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FRANKFORT, Ky. (February 28, 2017) – Today, the House passed an aggressive measure to tackle Kentucky’s drug epidemic. House Bill 333, sponsored by Rep. Kim Moser, R-Taylor Mill, will reschedule the drug class for carfentanil and fentanyl derivatives from a Schedule II controlled substance to a Schedule I, increasing penalties in Kentucky.
“Kentucky is the epicenter of our nation’s drug crisis, and we must be leaders on this issue,” said Rep. Moser, whose career has been focused on drug control and treatment in the Commonwealth. “House Bill 333 will not only increase penalties for these deadly substances, but send a clear message that we will not tolerate these drugs in our communities. I commend the House for passing this bill in a swift and bipartisan manner.”
In an effort to prevent patients from succumbing to pain pill addiction, House Bill 333 also limits the amount of scheduled II controlled substances prescribed in Kentucky to a 3-day limit. The measure does not hinder patients in cases that are deemed medically necessary for a prescription lasting longer than three days, but simply requires the medical professional to document that need.
“We are constantly seeing addiction begin in our medicine cabinets, and it is imperative that we break the mindset of opioids being the sole solution to pain,” added Rep. Moser. “This legislation will help prevent the excessive prescribing of pain pills, promote alternative treatments, and work toward decreasing addiction that, far too often, begins with a medical need.”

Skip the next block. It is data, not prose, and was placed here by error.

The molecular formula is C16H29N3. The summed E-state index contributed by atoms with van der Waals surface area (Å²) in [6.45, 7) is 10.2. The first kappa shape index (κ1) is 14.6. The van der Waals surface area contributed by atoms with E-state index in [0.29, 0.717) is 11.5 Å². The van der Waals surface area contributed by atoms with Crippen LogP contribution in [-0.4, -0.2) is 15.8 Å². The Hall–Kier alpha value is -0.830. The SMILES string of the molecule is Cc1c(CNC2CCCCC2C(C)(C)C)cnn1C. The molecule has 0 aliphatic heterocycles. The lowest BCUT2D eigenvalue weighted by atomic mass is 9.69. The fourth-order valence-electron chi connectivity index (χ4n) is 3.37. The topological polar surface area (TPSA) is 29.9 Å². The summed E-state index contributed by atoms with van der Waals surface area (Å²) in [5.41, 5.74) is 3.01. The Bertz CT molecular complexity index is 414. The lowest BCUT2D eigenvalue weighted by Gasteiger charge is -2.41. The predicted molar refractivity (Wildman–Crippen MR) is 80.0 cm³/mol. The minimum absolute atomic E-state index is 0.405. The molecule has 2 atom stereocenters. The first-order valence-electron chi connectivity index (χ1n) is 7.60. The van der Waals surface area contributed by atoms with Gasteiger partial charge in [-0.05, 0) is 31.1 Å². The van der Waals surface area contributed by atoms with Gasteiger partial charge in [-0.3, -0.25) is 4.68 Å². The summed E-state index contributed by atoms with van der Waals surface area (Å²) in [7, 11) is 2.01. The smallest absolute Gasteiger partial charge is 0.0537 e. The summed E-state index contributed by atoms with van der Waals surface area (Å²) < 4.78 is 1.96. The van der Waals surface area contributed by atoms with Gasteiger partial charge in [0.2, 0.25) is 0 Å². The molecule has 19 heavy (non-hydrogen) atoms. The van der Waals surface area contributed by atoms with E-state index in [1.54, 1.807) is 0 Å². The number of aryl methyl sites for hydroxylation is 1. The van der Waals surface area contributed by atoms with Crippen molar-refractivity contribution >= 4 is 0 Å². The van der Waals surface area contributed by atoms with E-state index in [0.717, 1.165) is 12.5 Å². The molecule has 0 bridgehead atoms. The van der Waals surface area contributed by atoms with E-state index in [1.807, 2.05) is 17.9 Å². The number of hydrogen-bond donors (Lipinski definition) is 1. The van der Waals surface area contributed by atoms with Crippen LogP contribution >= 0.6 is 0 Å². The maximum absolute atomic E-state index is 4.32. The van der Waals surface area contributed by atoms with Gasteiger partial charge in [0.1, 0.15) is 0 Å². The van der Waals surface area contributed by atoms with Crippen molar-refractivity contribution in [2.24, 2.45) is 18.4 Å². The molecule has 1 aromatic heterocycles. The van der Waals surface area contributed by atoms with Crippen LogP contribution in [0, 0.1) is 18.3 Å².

The measure now heads to the Senate for consideration.
FRANKFORT – Senate Democratic Floor Leader Ray S. Jones II, D-Pikeville, has re-filed legislation that would allow Kentucky schools to educate children on sexual abuse in a child friendly manner.
Senate Bill 250, which would be named Erin’s Law after a victim of child sexual abuse, would allow the Kentucky Department of Education to develop a program on detecting child physical, sexual and emotional abuse and neglect and how to report suspected abuse.
“Child abuse is on the rise in Kentucky and we have to step in,” said Senator Jones.
Erin Merryn, the bill’s namesake, is a child sexual abuse survivor who advocates getting Erin’s Law in every state and at the federal level. At 6 ½, Erin was raped by an adult male and later was sexually abused by an older male cousin. Both used fear to silence her. She said she was never educated on what to do or who to tell. Erin has now written two books about her experience, “Stolen Innocence” “Living for Today,” she has earned a master’s degree in social work, and is a public speaker. Her goal in getting Erin’s Law passed is to help other victims – or those with whom they are in contact – to recognize abuse and know where to seek help.
Senator Jones has the same goal. “One in three girls and one in six boys will be sexually abused before their 18th birthday,” he said. “Ninety percent of the time, the child knows the abuser. This often keeps the child from turning to the parent. They are alone in trying to determine between a good touch and a bad touch or in dealing with their fear of repercussion for reaching out for help.”